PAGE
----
By: Richard Carnes
George Kinder, author of the personal financial planning book Seven Stages of Money Maturity, asks his clients the following three questions to help focus the client’s goal planning.
Question 1. Imagine that you have all the money you need now and in the future. What will you do with this financial abundance? How will you live your life? What if anything will you change in your lifestyle? Let yourself dream by describing a life that for you is complete and richly yours.
Question 2. You have just come from a doctor appointment and your physician told you that you have five years to live. The good part is you won’t ever feel sick. The bad part is that you will have no notice of your death. How will you live your life in light of this knowledge? What, if anything, will you change?
Question 3. You have just come from a doctor appointment and this time your physician tells you that you have only one day left in your life. The question you have now is not how to spend the hours that remain. Instead, ask yourself what am I feeling? What are my regrets and longings? What dreams will be left unfulfilled? What do I wish I had finished that is incomplete?
As I reflected on these three life scenarios my thoughts turned to Jesus’ parable found in Luke 12:16-21 of the rich man who decided to tear down his barns and build bigger ones, with the intent to take it easy; eat, drink and enjoy himself. God says to the man “You fool! This very night your life will be demanded from you. Then who will get what you have prepared for yourself.” This is a tragic consequence of storing up treasure purely for self while not being rich toward God.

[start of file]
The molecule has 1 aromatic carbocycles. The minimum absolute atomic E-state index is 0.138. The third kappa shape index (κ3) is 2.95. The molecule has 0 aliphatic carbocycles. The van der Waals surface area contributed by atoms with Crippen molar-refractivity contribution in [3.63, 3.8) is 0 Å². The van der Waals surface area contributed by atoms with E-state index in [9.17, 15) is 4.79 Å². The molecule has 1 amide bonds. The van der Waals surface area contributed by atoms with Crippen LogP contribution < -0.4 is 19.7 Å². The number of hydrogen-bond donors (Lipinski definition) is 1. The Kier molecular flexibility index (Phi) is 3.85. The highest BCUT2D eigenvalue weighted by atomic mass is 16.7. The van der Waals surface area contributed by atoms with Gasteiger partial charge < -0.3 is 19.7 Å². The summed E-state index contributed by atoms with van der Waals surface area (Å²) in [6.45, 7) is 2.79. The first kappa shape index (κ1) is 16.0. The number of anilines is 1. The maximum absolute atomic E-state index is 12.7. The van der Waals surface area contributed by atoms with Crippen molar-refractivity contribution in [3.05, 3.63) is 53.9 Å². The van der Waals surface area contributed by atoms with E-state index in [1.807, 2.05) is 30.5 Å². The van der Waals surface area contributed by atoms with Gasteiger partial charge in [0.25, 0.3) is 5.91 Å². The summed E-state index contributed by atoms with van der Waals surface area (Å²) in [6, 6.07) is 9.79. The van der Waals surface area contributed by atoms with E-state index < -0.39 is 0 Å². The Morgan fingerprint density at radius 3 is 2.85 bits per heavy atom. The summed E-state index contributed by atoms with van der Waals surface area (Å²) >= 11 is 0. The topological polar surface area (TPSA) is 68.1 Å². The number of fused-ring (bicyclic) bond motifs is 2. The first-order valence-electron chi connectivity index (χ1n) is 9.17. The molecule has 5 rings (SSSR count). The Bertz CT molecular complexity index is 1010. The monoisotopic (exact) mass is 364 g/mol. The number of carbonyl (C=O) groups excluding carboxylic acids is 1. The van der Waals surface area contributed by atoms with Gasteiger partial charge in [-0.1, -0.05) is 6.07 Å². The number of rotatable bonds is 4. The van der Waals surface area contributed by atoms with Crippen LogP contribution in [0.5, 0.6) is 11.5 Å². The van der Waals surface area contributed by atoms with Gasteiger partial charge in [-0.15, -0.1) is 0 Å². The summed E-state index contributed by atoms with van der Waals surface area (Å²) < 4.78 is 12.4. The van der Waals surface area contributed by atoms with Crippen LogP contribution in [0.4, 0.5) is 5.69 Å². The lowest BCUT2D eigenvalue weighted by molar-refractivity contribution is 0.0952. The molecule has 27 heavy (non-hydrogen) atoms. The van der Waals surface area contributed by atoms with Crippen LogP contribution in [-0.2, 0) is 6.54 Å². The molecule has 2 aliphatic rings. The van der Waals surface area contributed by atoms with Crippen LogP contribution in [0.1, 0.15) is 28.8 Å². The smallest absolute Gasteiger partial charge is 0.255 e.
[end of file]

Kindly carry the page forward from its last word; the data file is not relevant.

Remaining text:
The Kentucky Baptist Foundation staff is honored to assist numerous Kentucky Baptists that have sought God’s direction on how they should consider planning their financial matters in order to provide for their families, their church and other Baptist ministry causes. These thoughtful Christian stewards have followed a very different life path to that of the rich man in Jesus’ parable.
If you have questions about Christian estate planning topics or want to request a private estate stewardship consultation, please contact the Foundation’s trust counsel, Laurie Valentine, or me at our toll-free number (866) 489-3533.
Richard Carnes is the president of the Kentucky Baptist Foundation, PO Box 436389, Louisville, KY 40253; toll-free (866) 489-3533; KYBaptistFoundation.org
The information in this article is provided as general information and is not intended as legal or tax advice. For advice and assistance in specific cases, you should seek the advice of an attorney or other professional adviser.